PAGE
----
With the meteoric radio and Internet success of the RIAA platinum “So Sick,” the first of his many hits with Norwegian producers Stargate, and its video directed by Martin Linss, Ne-Yo’s debut album In My Own Words (released February 2006) became the first big chart story of the new year. It debuted at #1 Soundscan on the Billboard 200 albums chart, with first week sales of more than 301,000 copies. In the newly embattled CD marketplace of 2006, shipping RIAA platinum was an unprecedented achievement in anyone’s book.  Ne-Yo soon got his first taste of television network variety and talk-show appearances – the full monty of The Tonight Show with Jay Leno, The Late Show with David Letterman, The Late Late Show with Craig Ferguson, The Tyra Banks Show, Live with Regis & Kelly, The Ellen DeGeneres Show, and Showtime at the Apollo, not to mention Teen People’s “25 Under 25” special, and Def Jam label-mate LL Cool J’s “Custom Concert” on the Oxygen Network.

“He’s not just a smooth crooner. He’s also a smooth songwriter,” wrote the New York Times, citing the influence of Michael Jackson on Ne-Yo. The album won 3-star rave reviews in USA Today (a “soulful solo debut”) and People (who praised his “lithe, silky tenor ”). “His attention to detail is key,” wrote Vibe magazine. “But it’s Ne-Yo’s natural ability to bring together the key ingredients that proves he’s a musician wise beyond his 23 [sic] years.”

By the time summer arrived, Ne-Yo was on to his fourth single – the RIAA platinum “Sexy Love” (#2 R&B, #7 pop), produced by Stargate, follow-up to “Stay,” “So Sick,” and “When You’re Mad” (#4 R&B, #15 pop). Ne-Yo booked out on the summer’s hottest outing, the all-star “Up Close & Personal Tour” headlining Chris Brown, Juelz Santana, Lil’ Wayne, and Dem Franchise Boyz, a two-month, 28-city coast-to-coast schedule starting in August. One month after its conclusion in October, Ne-Yo was back on the road in November, with the eight-city annual “Ruff & Ready, Yung & Sexy: Scream Tour 5,” presented by BET and co-starring Omarion, Yung Joc, Pretty Ricky, Mario, Jibbs, Sammie, and One Chance.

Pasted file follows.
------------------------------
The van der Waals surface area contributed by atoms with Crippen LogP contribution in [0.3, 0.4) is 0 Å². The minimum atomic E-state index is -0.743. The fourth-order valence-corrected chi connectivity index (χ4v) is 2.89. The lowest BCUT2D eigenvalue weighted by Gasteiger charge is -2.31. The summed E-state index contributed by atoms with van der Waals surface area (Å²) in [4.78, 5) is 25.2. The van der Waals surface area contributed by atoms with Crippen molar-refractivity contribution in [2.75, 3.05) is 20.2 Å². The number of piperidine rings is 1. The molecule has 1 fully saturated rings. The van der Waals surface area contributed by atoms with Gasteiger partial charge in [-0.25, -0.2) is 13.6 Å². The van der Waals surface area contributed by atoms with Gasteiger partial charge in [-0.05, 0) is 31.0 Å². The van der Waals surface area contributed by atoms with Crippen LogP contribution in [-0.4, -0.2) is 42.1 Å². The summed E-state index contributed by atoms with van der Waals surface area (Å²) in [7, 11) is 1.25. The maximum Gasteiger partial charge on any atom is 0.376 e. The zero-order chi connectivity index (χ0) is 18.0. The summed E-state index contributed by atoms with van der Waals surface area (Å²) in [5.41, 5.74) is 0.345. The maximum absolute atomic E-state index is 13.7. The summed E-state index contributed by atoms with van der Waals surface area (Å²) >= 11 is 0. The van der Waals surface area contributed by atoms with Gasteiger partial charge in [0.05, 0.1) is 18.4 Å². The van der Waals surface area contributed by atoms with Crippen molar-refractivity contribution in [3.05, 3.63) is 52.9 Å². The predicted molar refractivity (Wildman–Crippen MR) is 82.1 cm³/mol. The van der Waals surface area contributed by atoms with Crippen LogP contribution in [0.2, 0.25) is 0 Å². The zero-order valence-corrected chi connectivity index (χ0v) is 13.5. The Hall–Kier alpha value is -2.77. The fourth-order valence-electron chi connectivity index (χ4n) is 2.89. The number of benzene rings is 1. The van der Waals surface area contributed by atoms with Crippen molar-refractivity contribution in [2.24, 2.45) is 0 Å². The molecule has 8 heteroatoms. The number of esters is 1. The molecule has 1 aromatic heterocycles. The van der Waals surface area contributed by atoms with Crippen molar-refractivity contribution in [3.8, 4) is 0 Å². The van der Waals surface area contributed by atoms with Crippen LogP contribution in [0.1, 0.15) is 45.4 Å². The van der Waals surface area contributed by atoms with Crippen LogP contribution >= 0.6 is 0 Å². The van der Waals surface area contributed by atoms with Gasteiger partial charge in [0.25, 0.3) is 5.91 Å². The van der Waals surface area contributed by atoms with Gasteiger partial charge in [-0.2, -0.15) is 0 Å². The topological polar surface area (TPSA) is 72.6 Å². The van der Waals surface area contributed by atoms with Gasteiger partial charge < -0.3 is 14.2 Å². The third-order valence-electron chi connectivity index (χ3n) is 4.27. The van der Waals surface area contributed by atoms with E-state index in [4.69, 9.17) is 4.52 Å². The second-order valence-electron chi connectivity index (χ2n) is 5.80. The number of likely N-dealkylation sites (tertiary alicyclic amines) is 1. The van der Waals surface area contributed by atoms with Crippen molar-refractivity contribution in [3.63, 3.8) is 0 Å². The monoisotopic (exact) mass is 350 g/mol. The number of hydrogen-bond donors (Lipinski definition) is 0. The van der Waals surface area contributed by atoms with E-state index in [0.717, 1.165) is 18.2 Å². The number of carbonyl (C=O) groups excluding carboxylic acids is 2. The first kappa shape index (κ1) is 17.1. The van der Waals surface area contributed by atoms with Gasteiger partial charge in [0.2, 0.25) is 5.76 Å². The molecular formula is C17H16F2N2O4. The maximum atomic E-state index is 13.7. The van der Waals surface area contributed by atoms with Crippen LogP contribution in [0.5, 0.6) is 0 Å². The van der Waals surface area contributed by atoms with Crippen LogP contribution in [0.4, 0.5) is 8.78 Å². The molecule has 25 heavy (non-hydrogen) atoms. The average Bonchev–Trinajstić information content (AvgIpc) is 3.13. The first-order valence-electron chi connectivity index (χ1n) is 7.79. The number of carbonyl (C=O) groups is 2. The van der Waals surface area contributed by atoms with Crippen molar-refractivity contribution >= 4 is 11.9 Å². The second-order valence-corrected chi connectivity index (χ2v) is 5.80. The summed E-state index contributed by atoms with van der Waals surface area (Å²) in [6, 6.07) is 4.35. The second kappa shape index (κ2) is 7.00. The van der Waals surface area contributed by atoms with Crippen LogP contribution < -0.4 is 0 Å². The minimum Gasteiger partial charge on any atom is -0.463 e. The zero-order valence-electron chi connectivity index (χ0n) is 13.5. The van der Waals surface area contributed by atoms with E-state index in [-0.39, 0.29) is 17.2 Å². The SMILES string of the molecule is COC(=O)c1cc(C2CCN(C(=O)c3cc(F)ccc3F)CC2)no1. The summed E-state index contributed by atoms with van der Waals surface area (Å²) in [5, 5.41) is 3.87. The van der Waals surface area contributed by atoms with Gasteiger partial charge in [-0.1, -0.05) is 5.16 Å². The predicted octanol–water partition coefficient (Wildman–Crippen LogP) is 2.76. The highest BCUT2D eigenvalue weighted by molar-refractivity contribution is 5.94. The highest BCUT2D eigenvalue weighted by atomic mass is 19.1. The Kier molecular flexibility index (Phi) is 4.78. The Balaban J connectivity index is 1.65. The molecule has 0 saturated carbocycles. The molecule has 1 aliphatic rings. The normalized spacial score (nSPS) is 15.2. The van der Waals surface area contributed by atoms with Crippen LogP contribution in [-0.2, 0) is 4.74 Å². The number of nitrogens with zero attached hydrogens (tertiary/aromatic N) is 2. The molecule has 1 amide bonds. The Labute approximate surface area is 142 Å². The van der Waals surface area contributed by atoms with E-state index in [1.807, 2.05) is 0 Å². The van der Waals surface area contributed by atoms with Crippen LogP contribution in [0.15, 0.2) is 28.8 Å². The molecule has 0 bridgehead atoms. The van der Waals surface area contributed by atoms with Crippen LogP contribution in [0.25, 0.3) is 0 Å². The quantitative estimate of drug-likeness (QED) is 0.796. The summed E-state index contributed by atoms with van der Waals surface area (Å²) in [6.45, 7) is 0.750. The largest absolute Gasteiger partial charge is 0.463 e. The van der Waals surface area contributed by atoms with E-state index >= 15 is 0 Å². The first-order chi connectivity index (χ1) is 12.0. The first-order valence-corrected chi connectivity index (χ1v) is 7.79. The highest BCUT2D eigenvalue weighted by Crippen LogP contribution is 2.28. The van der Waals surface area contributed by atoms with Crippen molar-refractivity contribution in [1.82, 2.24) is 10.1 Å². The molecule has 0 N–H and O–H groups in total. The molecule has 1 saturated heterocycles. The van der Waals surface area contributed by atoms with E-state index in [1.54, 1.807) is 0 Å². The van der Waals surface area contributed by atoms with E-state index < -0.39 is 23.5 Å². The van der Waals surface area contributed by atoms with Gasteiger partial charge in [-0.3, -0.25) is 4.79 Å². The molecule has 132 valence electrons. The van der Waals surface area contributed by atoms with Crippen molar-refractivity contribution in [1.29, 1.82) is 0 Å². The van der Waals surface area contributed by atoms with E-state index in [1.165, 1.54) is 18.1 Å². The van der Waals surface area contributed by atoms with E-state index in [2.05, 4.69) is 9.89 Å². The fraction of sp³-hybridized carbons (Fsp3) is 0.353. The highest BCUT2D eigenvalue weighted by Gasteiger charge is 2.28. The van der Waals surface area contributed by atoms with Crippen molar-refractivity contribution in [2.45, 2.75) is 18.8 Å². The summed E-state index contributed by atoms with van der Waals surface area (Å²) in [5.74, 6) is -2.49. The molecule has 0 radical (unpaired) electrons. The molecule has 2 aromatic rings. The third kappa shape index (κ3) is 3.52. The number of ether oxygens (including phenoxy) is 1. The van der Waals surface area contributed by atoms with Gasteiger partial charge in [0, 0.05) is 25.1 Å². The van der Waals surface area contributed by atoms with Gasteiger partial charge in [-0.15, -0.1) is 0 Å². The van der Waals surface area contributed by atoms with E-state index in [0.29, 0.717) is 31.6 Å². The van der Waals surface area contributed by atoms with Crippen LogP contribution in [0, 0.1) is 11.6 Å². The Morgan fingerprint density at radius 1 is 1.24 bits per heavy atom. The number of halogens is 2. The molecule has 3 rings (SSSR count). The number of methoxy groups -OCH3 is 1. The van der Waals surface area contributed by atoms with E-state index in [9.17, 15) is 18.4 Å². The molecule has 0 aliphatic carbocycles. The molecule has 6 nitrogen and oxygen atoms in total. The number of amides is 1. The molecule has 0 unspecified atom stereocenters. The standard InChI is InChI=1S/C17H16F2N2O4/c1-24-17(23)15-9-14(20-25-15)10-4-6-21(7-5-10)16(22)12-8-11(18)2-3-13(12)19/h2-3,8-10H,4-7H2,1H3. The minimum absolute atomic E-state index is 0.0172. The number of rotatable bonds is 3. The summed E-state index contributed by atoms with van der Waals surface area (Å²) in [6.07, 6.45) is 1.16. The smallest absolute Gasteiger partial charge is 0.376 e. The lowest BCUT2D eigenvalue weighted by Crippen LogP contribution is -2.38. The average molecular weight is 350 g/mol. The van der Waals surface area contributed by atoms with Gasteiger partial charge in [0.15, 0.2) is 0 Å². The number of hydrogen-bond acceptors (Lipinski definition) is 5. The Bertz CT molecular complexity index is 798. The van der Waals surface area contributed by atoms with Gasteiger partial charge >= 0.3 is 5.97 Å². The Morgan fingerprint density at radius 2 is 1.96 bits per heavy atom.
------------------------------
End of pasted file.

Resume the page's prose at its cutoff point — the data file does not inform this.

2006 wrapped up with the annual Billboard Music Awards broadcast live from the MGM Grand Garden Arena in Las Vegas, as Ne-Yo won for Male R&B/Hip-Hop Artist of the Year, his first major award. He was also a finalist in three other categories, including Male Artist of the Year, New Artist of the Year, and R&B/Hip-Hop Single of the Year for “So Sick.” Three days after the awards, December 7th was officially named “Ne-Yo Day” in Las Vegas, as (among many highlights) Ne-Yo received a proclamation and the Key To The City from Mayor Oscar Goodman, and congressional recognition from Congresswoman Shelly Berkley. At the Doolittle Community Center assembly, 25 youths also received special pre-Christmas gifts from Ne-Yo, provided by the Las Vegas Chapter of 100 Black Men Of America.